Exercising the brain after a concussion
After a concussion physicians typically prescribe physical and mental rest, but exercising the brain the right way may be just what the doctor ordered.
A concussion, or mild traumatic brain injury, can result from an accident, fall or injury during which one suffers a blow to the head. The jarring of the brain caused by this sudden movement can result in long-term effects. The Centers for Disease Control and Prevention estimates that up to 3.8 million people will experience a concussion annually in the United States, but many more may go unreported.
Though the prominence of concussions in professional sports has helped new details about the severity of concussions to rise into the limelight, the focus is often only on the initial symptoms which can include dizziness, headaches and nausea. Concussion impacts, however, can be unique to each circumstance.
There are several ways they can impact daily life, including:
- Memory loss
- Sensitivity to overstimulation, light or sound
- Loss of visual and auditory attention
- Mood changes
- Reduced analytic skills
- Slurred speech
Many people don’t know that post-concussion therapy exists for anyone impacted, not just sports stars. A speech pathologist with a Clinical Brain Injury Specialist Certification helps patients recover the brain’s endurance and memory, increase focus and possibly even improve mood. I’ve worked with patients who have experienced a concussion from an everyday mishap or fall, after a motor vehicle accident and even former military members who have received multiple concussions during training or combat.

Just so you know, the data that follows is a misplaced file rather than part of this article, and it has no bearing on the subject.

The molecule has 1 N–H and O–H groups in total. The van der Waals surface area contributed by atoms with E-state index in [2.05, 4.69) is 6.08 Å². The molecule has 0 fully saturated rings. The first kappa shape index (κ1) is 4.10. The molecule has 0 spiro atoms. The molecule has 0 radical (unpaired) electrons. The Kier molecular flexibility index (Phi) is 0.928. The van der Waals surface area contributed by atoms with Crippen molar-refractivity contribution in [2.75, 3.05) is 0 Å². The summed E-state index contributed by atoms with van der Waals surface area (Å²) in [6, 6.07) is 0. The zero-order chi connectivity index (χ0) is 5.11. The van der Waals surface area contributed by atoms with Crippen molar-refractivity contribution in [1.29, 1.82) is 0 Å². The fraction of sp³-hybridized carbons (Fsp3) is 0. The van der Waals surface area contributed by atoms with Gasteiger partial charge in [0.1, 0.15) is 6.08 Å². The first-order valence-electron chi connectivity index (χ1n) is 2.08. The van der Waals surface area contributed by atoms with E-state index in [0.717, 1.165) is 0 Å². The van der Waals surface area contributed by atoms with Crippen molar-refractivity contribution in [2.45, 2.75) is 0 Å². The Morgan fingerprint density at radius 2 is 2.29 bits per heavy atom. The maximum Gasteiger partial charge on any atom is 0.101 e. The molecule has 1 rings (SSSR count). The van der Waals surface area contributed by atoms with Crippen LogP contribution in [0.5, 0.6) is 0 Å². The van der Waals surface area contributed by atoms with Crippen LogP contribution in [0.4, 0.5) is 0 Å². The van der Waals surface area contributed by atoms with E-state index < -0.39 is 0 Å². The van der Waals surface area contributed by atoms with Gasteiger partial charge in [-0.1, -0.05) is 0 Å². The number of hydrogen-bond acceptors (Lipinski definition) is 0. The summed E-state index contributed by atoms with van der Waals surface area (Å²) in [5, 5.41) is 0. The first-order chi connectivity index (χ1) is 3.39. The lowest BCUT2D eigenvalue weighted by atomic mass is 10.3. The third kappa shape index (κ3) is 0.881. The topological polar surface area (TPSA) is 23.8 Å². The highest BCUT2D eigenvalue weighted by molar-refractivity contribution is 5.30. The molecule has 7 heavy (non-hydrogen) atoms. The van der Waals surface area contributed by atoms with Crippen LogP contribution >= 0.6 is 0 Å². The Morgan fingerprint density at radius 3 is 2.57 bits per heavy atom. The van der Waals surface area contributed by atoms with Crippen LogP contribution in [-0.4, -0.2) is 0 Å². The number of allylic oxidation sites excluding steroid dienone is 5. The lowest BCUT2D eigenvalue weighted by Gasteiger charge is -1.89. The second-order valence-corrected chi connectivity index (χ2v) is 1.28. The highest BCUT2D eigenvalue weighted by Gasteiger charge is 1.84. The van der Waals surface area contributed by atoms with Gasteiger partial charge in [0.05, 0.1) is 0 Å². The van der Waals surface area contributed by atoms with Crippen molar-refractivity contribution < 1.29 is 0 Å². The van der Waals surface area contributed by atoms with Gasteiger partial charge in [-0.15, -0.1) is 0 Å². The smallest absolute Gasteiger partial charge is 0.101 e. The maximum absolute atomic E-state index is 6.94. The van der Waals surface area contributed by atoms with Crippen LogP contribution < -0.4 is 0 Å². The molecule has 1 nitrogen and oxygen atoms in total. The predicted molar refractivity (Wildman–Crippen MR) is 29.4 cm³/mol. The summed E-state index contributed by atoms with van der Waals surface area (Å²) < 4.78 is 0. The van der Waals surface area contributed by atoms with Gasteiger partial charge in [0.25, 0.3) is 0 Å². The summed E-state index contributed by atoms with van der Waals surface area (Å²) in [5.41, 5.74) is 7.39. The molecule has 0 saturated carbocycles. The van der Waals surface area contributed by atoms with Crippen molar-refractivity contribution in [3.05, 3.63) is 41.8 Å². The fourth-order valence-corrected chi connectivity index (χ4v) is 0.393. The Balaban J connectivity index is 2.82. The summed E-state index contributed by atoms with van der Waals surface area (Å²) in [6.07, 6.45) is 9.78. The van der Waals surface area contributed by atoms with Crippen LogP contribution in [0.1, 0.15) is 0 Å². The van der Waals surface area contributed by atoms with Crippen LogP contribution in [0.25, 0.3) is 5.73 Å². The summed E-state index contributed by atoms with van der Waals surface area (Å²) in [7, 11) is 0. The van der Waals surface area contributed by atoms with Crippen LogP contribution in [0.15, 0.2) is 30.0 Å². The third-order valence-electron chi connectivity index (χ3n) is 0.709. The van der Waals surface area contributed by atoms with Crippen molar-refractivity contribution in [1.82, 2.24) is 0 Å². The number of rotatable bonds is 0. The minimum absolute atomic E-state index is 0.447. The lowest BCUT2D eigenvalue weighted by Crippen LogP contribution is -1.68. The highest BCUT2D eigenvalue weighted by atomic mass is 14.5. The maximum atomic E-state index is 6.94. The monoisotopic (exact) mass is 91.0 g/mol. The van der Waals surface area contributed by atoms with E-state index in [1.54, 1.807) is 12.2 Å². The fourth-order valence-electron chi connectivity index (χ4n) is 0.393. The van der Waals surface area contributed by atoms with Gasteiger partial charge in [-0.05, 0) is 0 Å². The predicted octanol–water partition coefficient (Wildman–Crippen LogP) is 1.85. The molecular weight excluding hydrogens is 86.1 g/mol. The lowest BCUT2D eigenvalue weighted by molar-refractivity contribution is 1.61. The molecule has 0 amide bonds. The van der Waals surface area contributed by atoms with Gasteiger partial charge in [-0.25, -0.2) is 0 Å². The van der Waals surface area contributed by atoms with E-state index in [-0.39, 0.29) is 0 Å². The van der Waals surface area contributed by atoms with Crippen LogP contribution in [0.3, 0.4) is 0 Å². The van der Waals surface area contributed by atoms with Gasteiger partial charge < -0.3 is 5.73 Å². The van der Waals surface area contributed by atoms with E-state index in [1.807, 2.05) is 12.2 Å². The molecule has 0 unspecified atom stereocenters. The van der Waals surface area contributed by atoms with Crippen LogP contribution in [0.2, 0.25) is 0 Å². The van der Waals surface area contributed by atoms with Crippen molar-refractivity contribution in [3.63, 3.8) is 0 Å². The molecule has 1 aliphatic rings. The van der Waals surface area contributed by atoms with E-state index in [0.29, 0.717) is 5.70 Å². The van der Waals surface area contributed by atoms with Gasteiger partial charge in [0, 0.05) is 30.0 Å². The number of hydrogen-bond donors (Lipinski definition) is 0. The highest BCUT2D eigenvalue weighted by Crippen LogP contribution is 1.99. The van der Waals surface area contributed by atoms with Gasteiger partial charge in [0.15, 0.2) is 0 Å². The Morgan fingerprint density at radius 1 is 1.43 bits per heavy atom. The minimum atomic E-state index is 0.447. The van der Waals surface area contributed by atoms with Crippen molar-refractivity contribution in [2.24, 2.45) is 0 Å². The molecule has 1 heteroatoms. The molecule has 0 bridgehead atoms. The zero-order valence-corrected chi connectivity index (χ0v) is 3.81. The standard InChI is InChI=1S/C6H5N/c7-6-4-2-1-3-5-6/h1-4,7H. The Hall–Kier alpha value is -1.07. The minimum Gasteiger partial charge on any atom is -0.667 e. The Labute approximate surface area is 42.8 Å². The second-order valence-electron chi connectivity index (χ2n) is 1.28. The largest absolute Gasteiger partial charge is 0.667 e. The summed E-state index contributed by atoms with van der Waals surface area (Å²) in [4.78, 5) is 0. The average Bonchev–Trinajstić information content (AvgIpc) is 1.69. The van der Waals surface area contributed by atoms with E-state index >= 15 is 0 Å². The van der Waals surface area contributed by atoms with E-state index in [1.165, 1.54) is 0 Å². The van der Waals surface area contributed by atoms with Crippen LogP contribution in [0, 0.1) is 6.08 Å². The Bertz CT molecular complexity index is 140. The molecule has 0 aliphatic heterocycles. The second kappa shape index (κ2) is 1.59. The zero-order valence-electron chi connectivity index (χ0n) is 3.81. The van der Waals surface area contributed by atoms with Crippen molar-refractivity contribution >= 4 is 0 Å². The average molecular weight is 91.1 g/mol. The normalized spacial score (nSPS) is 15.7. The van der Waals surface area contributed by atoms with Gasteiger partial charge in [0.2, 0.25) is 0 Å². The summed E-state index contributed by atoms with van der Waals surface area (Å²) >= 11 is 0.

Retraining the brain can give hope to many concussion patients. To help patients reduce their brain “fog” and increase their recall and stamina, I work with the patient and his or her loved ones to evaluate and narrow down the difficulties they are facing. Together, we formulate a treatment plan that will help the patient both adapt and overcome these concerns. This action plan can include: a personal plan for controlling one’s environment to reduce overstimulation and compensate for deficits, realistic goal setting, exercises to improve cognitive endurance, family education and assistance with transitioning back to work or school.
If you have experienced a concussion or believe you suffer from the long-term effects of a past concussion, it’s important to seek help. Talk with your physician about your advanced therapy options.
Celeste B. Luna M.S., CCC-SLP, CBIS, is a speech-language pathologist who practices with Chesapeake Regional Medical Center’s Rehabilitation Services Department. She is a Clinical Brain Injury Specialist whose specialty is treating patients with mild to severe brain trauma.